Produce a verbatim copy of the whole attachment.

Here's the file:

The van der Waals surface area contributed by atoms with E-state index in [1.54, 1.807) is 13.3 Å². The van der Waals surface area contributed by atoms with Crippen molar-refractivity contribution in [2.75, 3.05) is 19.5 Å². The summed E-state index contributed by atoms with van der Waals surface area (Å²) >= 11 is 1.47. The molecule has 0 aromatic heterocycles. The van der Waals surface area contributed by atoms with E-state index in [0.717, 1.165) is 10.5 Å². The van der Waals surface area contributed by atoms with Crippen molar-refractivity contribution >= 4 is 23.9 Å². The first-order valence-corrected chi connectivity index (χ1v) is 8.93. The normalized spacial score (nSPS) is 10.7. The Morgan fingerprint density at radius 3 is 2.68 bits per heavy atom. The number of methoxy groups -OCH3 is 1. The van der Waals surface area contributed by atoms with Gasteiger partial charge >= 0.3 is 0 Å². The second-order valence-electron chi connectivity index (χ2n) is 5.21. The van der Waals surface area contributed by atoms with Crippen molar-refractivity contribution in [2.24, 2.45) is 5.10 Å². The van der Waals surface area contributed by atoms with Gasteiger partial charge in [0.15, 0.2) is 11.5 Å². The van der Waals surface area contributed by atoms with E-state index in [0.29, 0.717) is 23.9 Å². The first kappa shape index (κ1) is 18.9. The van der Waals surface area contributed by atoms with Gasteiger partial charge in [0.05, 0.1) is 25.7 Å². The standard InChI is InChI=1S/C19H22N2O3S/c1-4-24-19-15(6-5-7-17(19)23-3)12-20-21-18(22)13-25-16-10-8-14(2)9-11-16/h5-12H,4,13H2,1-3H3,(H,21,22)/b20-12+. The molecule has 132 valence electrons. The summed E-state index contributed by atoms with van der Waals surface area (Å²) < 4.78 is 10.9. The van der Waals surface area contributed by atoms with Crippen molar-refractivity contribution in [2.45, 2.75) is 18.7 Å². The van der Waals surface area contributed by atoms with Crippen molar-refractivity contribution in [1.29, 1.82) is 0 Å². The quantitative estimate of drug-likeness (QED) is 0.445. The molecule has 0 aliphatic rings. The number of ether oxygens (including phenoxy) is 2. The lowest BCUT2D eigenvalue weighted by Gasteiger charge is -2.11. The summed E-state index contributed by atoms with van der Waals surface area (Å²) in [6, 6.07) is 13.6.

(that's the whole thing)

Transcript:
The van der Waals surface area contributed by atoms with E-state index in [1.54, 1.807) is 13.3 Å². The van der Waals surface area contributed by atoms with Crippen molar-refractivity contribution in [2.75, 3.05) is 19.5 Å². The summed E-state index contributed by atoms with van der Waals surface area (Å²) >= 11 is 1.47. The molecule has 0 aromatic heterocycles. The van der Waals surface area contributed by atoms with E-state index in [0.717, 1.165) is 10.5 Å². The van der Waals surface area contributed by atoms with Crippen molar-refractivity contribution >= 4 is 23.9 Å². The first-order valence-corrected chi connectivity index (χ1v) is 8.93. The normalized spacial score (nSPS) is 10.7. The Morgan fingerprint density at radius 3 is 2.68 bits per heavy atom. The number of methoxy groups -OCH3 is 1. The van der Waals surface area contributed by atoms with Gasteiger partial charge >= 0.3 is 0 Å². The second-order valence-electron chi connectivity index (χ2n) is 5.21. The van der Waals surface area contributed by atoms with Crippen molar-refractivity contribution in [2.24, 2.45) is 5.10 Å². The van der Waals surface area contributed by atoms with Gasteiger partial charge in [0.15, 0.2) is 11.5 Å². The van der Waals surface area contributed by atoms with E-state index in [0.29, 0.717) is 23.9 Å². The first kappa shape index (κ1) is 18.9. The van der Waals surface area contributed by atoms with Gasteiger partial charge in [0.05, 0.1) is 25.7 Å². The standard InChI is InChI=1S/C19H22N2O3S/c1-4-24-19-15(6-5-7-17(19)23-3)12-20-21-18(22)13-25-16-10-8-14(2)9-11-16/h5-12H,4,13H2,1-3H3,(H,21,22)/b20-12+. The molecule has 132 valence electrons. The summed E-state index contributed by atoms with van der Waals surface area (Å²) < 4.78 is 10.9. The van der Waals surface area contributed by atoms with Crippen molar-refractivity contribution in [2.45, 2.75) is 18.7 Å². The van der Waals surface area contributed by atoms with Crippen molar-refractivity contribution in [1.29, 1.82) is 0 Å². The quantitative estimate of drug-likeness (QED) is 0.445. The molecule has 0 aliphatic rings. The number of ether oxygens (including phenoxy) is 2. The lowest BCUT2D eigenvalue weighted by Gasteiger charge is -2.11. The summed E-state index contributed by atoms with van der Waals surface area (Å²) in [6, 6.07) is 13.6.